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Earwigs, sometimes called pincerbugs, make up the insect order Dermaptera. The order is relatively small among other insect orders, with only 1,800 recorded species in 12 families, found throughout the Americas, Eurasia and Australia. Typical earwigs have characteristic cerci, a pair of forceps-like pincers on their abdomen, and membranous wings folded underneath short forewings, hence the literal translation of the scientific name for order “skin wings”. Some groups within the earwig order are tiny parasites on mammals and lack the typical pincers. Earwigs can fly, but rarely do so.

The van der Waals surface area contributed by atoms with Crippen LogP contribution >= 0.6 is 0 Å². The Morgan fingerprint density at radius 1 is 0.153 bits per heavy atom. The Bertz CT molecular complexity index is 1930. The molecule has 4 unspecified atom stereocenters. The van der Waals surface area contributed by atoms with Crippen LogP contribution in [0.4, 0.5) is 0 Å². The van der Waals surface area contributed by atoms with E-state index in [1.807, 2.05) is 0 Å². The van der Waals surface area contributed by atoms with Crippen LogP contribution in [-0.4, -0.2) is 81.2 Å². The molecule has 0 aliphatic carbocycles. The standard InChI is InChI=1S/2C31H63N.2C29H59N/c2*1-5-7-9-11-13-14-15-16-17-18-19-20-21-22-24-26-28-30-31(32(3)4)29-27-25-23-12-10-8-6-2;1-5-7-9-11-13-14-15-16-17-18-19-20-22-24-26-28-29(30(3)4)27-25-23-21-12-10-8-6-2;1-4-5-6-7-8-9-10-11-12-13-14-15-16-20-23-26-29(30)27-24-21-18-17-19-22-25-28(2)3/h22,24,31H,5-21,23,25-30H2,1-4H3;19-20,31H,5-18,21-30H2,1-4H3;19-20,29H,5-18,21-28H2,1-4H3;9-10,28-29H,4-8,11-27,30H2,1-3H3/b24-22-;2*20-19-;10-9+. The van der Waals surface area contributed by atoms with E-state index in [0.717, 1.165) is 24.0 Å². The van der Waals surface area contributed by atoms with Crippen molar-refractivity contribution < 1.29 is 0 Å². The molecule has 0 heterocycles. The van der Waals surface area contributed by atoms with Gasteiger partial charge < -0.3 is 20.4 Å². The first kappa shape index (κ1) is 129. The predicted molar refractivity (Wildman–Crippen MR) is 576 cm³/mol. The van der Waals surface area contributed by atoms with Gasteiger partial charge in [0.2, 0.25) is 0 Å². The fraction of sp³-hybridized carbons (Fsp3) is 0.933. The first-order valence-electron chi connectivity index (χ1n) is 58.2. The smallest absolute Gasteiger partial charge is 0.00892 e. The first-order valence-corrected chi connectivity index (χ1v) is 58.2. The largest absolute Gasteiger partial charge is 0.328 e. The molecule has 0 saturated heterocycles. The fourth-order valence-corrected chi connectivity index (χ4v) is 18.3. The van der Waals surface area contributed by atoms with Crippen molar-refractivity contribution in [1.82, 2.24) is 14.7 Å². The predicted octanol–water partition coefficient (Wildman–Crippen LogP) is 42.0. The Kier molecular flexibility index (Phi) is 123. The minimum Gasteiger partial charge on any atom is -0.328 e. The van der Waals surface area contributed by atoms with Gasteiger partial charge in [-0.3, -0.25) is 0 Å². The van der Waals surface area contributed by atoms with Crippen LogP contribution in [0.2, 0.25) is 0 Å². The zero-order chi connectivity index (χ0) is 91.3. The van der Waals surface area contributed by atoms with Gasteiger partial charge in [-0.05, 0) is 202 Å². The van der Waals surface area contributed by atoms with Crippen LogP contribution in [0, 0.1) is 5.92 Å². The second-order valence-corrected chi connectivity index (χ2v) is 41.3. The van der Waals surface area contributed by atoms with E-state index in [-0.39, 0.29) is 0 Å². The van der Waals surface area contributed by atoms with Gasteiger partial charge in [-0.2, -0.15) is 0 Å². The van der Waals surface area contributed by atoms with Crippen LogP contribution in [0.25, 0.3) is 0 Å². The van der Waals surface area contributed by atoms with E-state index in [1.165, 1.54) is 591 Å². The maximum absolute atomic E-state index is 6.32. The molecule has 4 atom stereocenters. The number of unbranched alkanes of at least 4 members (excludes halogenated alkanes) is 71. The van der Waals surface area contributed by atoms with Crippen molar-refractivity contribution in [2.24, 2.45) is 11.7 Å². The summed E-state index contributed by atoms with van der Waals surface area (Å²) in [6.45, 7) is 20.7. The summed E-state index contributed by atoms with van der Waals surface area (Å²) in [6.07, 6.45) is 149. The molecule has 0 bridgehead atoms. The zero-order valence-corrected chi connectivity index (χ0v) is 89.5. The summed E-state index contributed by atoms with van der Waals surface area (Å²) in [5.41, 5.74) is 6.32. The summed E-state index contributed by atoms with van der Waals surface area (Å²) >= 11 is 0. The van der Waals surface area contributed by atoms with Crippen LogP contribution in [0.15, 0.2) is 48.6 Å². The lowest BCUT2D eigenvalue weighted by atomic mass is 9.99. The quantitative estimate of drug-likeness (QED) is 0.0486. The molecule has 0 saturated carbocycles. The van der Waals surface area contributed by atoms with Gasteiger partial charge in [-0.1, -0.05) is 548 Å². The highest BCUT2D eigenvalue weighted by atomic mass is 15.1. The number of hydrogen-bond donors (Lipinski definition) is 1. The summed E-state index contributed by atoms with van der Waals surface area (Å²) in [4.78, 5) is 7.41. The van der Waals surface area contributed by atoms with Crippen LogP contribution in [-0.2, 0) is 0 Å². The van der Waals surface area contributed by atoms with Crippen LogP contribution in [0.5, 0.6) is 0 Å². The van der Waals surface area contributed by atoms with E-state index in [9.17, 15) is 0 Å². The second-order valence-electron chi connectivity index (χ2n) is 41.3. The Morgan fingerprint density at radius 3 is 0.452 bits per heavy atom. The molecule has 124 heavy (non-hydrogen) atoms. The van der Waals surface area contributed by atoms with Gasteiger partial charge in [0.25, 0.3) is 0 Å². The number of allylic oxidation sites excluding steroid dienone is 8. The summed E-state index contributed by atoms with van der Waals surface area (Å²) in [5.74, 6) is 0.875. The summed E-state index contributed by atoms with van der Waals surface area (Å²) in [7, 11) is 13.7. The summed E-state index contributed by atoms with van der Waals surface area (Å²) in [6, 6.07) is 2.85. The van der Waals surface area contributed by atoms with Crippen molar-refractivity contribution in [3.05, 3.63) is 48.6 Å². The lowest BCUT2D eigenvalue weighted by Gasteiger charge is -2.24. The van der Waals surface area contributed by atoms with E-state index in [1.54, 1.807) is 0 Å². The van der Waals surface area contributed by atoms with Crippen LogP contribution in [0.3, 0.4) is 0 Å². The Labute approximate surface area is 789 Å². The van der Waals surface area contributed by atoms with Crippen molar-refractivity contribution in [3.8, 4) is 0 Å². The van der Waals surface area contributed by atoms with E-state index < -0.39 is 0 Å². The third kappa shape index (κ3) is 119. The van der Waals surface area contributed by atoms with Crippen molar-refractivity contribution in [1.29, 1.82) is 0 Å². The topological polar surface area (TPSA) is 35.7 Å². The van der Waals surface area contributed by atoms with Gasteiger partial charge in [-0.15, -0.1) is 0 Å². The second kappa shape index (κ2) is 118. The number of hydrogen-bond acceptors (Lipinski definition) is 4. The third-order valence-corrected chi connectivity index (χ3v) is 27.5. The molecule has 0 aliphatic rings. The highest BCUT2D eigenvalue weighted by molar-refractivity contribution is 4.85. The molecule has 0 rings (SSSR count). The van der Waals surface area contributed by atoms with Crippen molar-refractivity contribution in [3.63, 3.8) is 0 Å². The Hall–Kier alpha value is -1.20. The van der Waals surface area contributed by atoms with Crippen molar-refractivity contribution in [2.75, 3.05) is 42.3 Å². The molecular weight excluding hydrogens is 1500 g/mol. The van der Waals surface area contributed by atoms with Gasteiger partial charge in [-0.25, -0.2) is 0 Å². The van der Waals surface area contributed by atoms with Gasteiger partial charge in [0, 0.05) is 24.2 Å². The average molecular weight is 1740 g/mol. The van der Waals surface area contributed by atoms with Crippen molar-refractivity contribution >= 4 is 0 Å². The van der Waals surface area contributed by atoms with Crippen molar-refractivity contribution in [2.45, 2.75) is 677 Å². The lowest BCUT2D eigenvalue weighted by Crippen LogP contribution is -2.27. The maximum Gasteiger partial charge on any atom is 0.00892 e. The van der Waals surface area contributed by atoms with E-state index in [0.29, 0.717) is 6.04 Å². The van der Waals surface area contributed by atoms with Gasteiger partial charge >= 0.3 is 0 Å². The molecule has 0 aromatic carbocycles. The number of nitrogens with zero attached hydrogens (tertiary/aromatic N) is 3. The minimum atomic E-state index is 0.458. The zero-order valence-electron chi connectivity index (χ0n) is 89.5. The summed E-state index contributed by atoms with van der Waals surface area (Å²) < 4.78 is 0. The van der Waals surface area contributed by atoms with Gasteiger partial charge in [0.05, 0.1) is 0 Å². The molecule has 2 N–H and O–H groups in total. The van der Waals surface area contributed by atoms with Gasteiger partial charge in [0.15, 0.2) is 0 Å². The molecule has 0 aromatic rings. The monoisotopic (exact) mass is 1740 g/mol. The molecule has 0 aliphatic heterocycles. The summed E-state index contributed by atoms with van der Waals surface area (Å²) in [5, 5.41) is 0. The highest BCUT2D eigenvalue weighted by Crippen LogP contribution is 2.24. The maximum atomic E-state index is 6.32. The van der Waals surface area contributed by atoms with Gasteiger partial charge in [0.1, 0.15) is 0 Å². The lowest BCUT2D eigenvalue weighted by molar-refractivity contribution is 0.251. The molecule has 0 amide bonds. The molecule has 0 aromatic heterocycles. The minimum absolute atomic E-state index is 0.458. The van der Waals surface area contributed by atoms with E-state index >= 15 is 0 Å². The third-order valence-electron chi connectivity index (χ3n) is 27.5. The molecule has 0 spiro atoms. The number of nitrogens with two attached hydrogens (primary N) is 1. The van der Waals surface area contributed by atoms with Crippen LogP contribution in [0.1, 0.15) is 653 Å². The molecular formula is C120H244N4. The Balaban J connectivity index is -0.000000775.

Earwigs are hemimetabolous, meaning they undergo incomplete metamorphosis, developing through a series of 4 to 6 molts. The developmental stages between molts are called instars. Earwigs live for about a year from hatching. They start mating in the autumn, and can be found together in the autumn and winter. The male and female will live in a chamber in debris, crevices, or soil 2.5 mm deep. After mating, the sperm may remain in the female for months before the eggs are fertilized. From midwinter to early spring, the male will leave, or be driven out by the female. Afterward the female will begin to lay 20 to 80 pearly white eggs in 2 days.